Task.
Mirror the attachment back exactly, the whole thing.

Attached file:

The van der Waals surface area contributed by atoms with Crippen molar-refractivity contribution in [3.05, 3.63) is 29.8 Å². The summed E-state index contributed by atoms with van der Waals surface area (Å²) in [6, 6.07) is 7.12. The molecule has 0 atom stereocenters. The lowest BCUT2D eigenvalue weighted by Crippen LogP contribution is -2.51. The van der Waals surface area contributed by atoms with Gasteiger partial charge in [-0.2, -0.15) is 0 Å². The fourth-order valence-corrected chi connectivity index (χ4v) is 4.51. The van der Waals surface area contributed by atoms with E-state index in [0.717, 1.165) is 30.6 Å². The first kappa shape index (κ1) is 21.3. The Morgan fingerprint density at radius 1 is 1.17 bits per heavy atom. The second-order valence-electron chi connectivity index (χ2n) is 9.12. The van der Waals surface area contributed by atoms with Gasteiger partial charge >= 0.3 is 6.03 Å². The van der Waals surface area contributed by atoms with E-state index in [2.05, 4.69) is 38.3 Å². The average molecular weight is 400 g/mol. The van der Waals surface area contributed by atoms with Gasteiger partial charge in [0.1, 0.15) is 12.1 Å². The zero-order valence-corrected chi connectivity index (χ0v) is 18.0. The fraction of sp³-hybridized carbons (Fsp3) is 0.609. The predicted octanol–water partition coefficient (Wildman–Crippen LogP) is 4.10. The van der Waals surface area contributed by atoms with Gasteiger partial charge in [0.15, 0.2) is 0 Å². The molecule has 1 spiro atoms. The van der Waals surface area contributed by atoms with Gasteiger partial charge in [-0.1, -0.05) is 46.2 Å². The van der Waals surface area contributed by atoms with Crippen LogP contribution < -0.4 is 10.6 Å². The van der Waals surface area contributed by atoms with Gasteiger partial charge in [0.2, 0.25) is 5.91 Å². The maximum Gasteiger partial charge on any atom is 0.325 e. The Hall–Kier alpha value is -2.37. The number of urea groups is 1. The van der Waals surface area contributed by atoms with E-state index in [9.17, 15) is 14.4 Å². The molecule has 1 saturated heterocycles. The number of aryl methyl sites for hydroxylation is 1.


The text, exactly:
The van der Waals surface area contributed by atoms with Crippen molar-refractivity contribution in [3.05, 3.63) is 29.8 Å². The summed E-state index contributed by atoms with van der Waals surface area (Å²) in [6, 6.07) is 7.12. The molecule has 0 atom stereocenters. The lowest BCUT2D eigenvalue weighted by Crippen LogP contribution is -2.51. The van der Waals surface area contributed by atoms with Gasteiger partial charge in [-0.2, -0.15) is 0 Å². The fourth-order valence-corrected chi connectivity index (χ4v) is 4.51. The van der Waals surface area contributed by atoms with E-state index in [0.717, 1.165) is 30.6 Å². The first kappa shape index (κ1) is 21.3. The Morgan fingerprint density at radius 1 is 1.17 bits per heavy atom. The second-order valence-electron chi connectivity index (χ2n) is 9.12. The van der Waals surface area contributed by atoms with Gasteiger partial charge >= 0.3 is 6.03 Å². The van der Waals surface area contributed by atoms with E-state index in [2.05, 4.69) is 38.3 Å². The average molecular weight is 400 g/mol. The van der Waals surface area contributed by atoms with Gasteiger partial charge in [0.1, 0.15) is 12.1 Å². The zero-order valence-corrected chi connectivity index (χ0v) is 18.0. The fraction of sp³-hybridized carbons (Fsp3) is 0.609. The predicted octanol–water partition coefficient (Wildman–Crippen LogP) is 4.10. The van der Waals surface area contributed by atoms with Gasteiger partial charge in [0.15, 0.2) is 0 Å². The molecule has 1 spiro atoms. The van der Waals surface area contributed by atoms with Gasteiger partial charge in [-0.1, -0.05) is 46.2 Å². The van der Waals surface area contributed by atoms with Crippen LogP contribution < -0.4 is 10.6 Å². The van der Waals surface area contributed by atoms with Gasteiger partial charge in [0.2, 0.25) is 5.91 Å². The maximum Gasteiger partial charge on any atom is 0.325 e. The Hall–Kier alpha value is -2.37. The number of urea groups is 1. The van der Waals surface area contributed by atoms with E-state index in [9.17, 15) is 14.4 Å². The molecule has 1 saturated heterocycles. The number of aryl methyl sites for hydroxylation is 1.